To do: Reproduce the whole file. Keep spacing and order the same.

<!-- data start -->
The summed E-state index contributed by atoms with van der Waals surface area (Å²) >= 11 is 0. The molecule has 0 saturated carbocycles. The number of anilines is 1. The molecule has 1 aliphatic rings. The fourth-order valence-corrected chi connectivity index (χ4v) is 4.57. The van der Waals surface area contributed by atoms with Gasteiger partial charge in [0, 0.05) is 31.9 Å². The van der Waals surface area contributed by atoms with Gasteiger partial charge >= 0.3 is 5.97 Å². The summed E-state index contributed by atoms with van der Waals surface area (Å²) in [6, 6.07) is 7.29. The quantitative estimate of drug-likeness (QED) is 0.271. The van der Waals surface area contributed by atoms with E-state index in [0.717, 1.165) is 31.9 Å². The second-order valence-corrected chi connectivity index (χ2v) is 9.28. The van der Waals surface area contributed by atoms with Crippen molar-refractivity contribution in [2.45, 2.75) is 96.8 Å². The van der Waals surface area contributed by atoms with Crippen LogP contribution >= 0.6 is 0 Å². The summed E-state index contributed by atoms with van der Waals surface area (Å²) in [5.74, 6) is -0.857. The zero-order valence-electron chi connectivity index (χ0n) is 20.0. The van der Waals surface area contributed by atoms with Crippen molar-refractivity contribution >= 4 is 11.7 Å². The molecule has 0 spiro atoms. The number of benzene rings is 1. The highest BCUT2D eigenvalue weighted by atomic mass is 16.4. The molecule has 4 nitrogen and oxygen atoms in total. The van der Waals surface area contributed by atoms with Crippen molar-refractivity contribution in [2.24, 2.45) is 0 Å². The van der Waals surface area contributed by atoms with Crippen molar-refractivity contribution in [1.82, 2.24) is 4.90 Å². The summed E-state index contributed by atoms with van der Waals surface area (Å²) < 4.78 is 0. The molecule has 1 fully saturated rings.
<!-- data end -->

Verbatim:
The summed E-state index contributed by atoms with van der Waals surface area (Å²) >= 11 is 0. The molecule has 0 saturated carbocycles. The number of anilines is 1. The molecule has 1 aliphatic rings. The fourth-order valence-corrected chi connectivity index (χ4v) is 4.57. The van der Waals surface area contributed by atoms with Gasteiger partial charge in [0, 0.05) is 31.9 Å². The van der Waals surface area contributed by atoms with Gasteiger partial charge >= 0.3 is 5.97 Å². The summed E-state index contributed by atoms with van der Waals surface area (Å²) in [6, 6.07) is 7.29. The quantitative estimate of drug-likeness (QED) is 0.271. The van der Waals surface area contributed by atoms with E-state index in [0.717, 1.165) is 31.9 Å². The second-order valence-corrected chi connectivity index (χ2v) is 9.28. The van der Waals surface area contributed by atoms with Crippen molar-refractivity contribution in [2.45, 2.75) is 96.8 Å². The van der Waals surface area contributed by atoms with Crippen LogP contribution >= 0.6 is 0 Å². The summed E-state index contributed by atoms with van der Waals surface area (Å²) in [5.74, 6) is -0.857. The zero-order valence-electron chi connectivity index (χ0n) is 20.0. The van der Waals surface area contributed by atoms with Crippen molar-refractivity contribution >= 4 is 11.7 Å². The molecule has 0 spiro atoms. The number of benzene rings is 1. The highest BCUT2D eigenvalue weighted by atomic mass is 16.4. The molecule has 4 nitrogen and oxygen atoms in total. The van der Waals surface area contributed by atoms with Crippen molar-refractivity contribution in [2.24, 2.45) is 0 Å². The van der Waals surface area contributed by atoms with Crippen molar-refractivity contribution in [1.82, 2.24) is 4.90 Å². The summed E-state index contributed by atoms with van der Waals surface area (Å²) < 4.78 is 0. The molecule has 1 fully saturated rings.